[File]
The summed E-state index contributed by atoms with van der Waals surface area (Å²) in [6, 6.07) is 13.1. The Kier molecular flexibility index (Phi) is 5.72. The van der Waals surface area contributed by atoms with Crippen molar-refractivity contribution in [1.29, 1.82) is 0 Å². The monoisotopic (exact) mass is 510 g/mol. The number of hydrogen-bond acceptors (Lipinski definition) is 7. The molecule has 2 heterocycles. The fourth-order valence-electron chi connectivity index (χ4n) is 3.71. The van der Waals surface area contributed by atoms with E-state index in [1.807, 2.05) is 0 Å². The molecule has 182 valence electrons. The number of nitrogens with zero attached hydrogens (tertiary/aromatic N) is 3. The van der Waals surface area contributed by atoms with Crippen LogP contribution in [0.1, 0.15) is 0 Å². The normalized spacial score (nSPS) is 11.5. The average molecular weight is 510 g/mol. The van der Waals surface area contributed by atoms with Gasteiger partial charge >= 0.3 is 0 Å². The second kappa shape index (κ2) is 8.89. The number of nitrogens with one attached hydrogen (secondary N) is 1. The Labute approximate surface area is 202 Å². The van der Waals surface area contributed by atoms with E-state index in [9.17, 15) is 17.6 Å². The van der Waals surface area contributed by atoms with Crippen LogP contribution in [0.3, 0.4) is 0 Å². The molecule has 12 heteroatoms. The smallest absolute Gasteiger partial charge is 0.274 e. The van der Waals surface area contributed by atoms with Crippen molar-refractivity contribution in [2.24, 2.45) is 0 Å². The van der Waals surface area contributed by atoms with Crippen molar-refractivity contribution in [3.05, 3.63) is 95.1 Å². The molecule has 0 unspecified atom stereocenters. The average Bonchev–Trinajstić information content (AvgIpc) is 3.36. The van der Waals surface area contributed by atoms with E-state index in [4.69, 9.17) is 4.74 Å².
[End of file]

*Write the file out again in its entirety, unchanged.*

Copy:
The summed E-state index contributed by atoms with van der Waals surface area (Å²) in [6, 6.07) is 13.1. The Kier molecular flexibility index (Phi) is 5.72. The van der Waals surface area contributed by atoms with Crippen molar-refractivity contribution in [1.29, 1.82) is 0 Å². The monoisotopic (exact) mass is 510 g/mol. The number of hydrogen-bond acceptors (Lipinski definition) is 7. The molecule has 2 heterocycles. The fourth-order valence-electron chi connectivity index (χ4n) is 3.71. The van der Waals surface area contributed by atoms with E-state index in [1.807, 2.05) is 0 Å². The molecule has 182 valence electrons. The number of nitrogens with zero attached hydrogens (tertiary/aromatic N) is 3. The van der Waals surface area contributed by atoms with Crippen LogP contribution in [0.1, 0.15) is 0 Å². The normalized spacial score (nSPS) is 11.5. The average molecular weight is 510 g/mol. The van der Waals surface area contributed by atoms with Gasteiger partial charge >= 0.3 is 0 Å². The second kappa shape index (κ2) is 8.89. The number of nitrogens with one attached hydrogen (secondary N) is 1. The Labute approximate surface area is 202 Å². The van der Waals surface area contributed by atoms with E-state index in [9.17, 15) is 17.6 Å². The van der Waals surface area contributed by atoms with Crippen LogP contribution in [0.3, 0.4) is 0 Å². The molecule has 12 heteroatoms. The smallest absolute Gasteiger partial charge is 0.274 e. The van der Waals surface area contributed by atoms with Crippen molar-refractivity contribution in [2.24, 2.45) is 0 Å². The van der Waals surface area contributed by atoms with Crippen molar-refractivity contribution in [3.05, 3.63) is 95.1 Å². The molecule has 0 unspecified atom stereocenters. The average Bonchev–Trinajstić information content (AvgIpc) is 3.36. The van der Waals surface area contributed by atoms with E-state index in [4.69, 9.17) is 4.74 Å².